A home filled with history; a future of uncertainty
(Editor’s note: This is the last of a three-part series on the historic Luna Mansion in Los Lunas. This week, we explore the historic names associated with the family and the house, and possibilities of the future of the structure.)
LOS LUNAS — It began life as the home of the Luna-Otero family. There were gracious weddings featuring red chile enchiladas and orange blossoms.
It stood through the roaring 1920s, survived the Great Depression, watched as a tiny village became a small city, bustling with chain restaurants.
It was a destination for those seeking a unique venue for birthday and anniversary celebrations, wanting to partake of a lobster and steak dinner in the heart of history.
It was and is the Luna Mansion.
While the years have turned around the village of Los Lunas’ best known landmark, the Luna Mansion has remained a staid fixture — protected on both a state and national level on historical registries.
The property was purchased by the Torres family — owners of Teofilo’s Restaurante just across the street — in 2009.
The family carried on the fine dining tradition, carrying the restaurant into a renaissance of sorts for several years before making the decision to close the restaurant earlier this year.
The decision didn’t come suddenly; the restaurant was already struggling some last year, the family said, so when the COVID-19 pandemic closed restaurants across the state, it seemed like a good time to step away.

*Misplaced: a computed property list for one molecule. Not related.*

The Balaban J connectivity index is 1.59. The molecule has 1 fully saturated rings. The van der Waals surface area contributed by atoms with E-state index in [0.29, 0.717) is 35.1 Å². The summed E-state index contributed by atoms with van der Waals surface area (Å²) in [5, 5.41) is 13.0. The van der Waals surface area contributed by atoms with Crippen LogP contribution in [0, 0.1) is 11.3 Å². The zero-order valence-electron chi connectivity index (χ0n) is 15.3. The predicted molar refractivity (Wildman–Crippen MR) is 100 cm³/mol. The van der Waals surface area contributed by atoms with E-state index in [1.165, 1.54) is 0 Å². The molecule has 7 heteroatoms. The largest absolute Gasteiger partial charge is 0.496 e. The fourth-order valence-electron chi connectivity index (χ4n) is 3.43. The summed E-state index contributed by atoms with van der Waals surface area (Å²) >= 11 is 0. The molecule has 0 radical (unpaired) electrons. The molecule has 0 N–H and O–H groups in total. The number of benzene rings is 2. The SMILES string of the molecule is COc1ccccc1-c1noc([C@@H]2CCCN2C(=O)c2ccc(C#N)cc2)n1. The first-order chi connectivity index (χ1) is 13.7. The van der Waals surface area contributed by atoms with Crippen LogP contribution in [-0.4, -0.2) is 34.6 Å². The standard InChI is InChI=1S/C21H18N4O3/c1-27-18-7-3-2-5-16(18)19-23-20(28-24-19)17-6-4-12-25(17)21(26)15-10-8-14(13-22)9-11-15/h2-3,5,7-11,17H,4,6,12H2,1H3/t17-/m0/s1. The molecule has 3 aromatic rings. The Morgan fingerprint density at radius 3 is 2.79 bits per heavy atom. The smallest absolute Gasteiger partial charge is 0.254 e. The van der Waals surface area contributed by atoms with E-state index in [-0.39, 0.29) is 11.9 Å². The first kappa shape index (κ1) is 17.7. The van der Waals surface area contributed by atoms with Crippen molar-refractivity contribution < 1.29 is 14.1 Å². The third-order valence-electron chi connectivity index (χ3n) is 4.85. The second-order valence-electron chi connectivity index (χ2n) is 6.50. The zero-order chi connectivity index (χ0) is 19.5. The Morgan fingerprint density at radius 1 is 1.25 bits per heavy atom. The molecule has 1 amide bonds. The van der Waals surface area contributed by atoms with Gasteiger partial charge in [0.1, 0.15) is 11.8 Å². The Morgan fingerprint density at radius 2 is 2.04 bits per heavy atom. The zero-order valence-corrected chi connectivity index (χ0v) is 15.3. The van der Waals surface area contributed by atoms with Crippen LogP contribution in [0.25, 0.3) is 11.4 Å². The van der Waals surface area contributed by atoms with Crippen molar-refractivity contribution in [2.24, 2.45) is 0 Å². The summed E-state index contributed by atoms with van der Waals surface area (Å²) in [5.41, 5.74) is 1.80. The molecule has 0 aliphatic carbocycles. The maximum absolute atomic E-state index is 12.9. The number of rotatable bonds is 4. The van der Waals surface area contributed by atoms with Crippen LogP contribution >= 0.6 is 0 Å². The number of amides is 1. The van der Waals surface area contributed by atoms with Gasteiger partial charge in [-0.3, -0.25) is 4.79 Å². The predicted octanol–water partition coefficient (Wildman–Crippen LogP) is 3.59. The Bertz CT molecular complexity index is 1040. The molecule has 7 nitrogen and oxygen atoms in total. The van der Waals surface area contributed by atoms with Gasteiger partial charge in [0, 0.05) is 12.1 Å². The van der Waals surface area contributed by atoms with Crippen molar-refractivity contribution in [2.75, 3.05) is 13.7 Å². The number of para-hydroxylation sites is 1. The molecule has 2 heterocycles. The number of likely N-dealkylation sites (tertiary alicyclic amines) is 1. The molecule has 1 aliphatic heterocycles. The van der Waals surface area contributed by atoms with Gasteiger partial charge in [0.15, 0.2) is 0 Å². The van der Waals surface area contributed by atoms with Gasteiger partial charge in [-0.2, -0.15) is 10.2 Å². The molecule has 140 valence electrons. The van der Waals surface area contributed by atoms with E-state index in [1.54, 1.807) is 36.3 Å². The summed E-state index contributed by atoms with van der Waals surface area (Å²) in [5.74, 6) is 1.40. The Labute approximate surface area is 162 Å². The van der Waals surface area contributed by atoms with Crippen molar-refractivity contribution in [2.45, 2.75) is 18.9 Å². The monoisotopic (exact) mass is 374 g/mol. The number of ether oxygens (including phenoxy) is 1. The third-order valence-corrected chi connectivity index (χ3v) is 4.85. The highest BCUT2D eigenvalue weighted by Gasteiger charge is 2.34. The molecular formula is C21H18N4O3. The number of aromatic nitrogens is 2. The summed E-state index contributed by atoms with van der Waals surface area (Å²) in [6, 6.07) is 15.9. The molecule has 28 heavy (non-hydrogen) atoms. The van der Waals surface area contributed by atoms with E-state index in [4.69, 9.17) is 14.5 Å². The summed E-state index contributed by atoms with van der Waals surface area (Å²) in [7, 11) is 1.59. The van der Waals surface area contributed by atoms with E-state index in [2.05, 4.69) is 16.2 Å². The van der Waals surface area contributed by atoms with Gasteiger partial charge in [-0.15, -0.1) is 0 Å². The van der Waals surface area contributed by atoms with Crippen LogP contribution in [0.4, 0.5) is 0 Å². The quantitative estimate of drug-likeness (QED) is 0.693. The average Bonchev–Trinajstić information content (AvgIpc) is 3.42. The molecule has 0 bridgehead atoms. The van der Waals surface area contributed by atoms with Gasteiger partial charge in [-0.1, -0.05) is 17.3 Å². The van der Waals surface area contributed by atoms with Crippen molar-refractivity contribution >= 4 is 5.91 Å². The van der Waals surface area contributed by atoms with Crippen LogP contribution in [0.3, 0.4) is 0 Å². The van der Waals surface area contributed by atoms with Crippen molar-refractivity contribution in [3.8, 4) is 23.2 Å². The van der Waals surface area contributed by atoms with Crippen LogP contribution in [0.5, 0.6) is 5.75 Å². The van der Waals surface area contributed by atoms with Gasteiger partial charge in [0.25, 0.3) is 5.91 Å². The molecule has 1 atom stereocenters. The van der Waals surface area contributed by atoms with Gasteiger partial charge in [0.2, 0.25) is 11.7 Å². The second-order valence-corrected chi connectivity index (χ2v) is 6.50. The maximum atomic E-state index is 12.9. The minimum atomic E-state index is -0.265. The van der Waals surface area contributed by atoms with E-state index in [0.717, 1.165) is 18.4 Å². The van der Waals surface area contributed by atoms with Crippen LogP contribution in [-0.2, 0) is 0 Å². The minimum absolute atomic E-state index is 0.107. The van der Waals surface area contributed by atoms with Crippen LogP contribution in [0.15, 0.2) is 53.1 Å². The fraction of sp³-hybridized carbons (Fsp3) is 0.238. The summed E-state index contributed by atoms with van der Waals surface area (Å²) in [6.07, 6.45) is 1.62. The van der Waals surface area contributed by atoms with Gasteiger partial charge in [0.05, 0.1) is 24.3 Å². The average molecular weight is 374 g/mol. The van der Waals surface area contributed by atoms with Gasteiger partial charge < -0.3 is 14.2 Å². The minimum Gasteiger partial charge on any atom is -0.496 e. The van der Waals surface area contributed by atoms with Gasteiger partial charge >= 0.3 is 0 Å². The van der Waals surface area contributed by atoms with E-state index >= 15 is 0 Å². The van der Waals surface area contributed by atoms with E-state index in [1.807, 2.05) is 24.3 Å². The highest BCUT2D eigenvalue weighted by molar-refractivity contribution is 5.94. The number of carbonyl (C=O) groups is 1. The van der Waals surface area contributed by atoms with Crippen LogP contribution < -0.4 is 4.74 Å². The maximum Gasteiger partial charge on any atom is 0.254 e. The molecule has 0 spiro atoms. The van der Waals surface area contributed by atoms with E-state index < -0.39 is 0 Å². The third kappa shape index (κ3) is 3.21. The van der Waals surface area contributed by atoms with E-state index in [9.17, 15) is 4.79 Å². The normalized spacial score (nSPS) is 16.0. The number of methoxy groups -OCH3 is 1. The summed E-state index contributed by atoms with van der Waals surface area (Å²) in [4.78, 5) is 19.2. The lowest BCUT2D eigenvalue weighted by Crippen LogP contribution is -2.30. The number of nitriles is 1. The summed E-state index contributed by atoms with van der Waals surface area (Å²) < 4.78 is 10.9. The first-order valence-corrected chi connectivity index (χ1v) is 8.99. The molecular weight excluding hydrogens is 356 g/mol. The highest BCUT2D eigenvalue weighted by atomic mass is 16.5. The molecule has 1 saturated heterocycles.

Now the mansion sits and waits for its next incarnation.
With its extensive collection of historic paintings and other artifacts of the Luna-Otero family, the Torres family and local historians say they would love to see it become a museum of some kind.
“I would love to have it as a living museum. It gives people a sense of time and place,” said Cynthia Shetter, the village director of the Museum of Heritage and Arts and public library. “It gives people, it gives young kids, someone to look up to like Maximiliano Luna.”
According to Census information, Maximiliano Luna was a sheep herder’s son. In actuality, he was one of the key people representing the then territory of New Mexico in its bid for statehood.
According to Richard Melzer, local historian and author, at the time there was a question of whether New Mexicans were more loyal to Spain as opposed to the United States. Luna felt a huge responsibility, a huge duty to represent New Mexico and specifically the Hispanic population, Melzer told the News-Bulletin in a 2016 interview.
Luna was the only Hispanic captain in Theodore “Teddy” Roosevelt’s Rough Riders during the Spanish-American War. Before riding with the Rough Riders, Luna served as a captain in the New Mexico National Guard from 1897-98 and was a volunteer with the U.S. Volunteer Infantry after returning to the states from the Spanish-American War.
That loyalty and fealty to the U.S. helped cement New Mexico’s place as the nation’s 48th state.
“He gives the kids someone to look up, to give them a role model,” Shetter said. “Maximiliano did more for the Hispanic movement and for statehood than anyone else in the state. So, he was a little bit more than a shepherd’s son.”
The local Rough Rider was just one such significant New Mexican to be attached to the mansion. Women in the family fought for voting rights, education and against sexual discrimination. Solomon Luna is credited as the father of the state’s Constitution.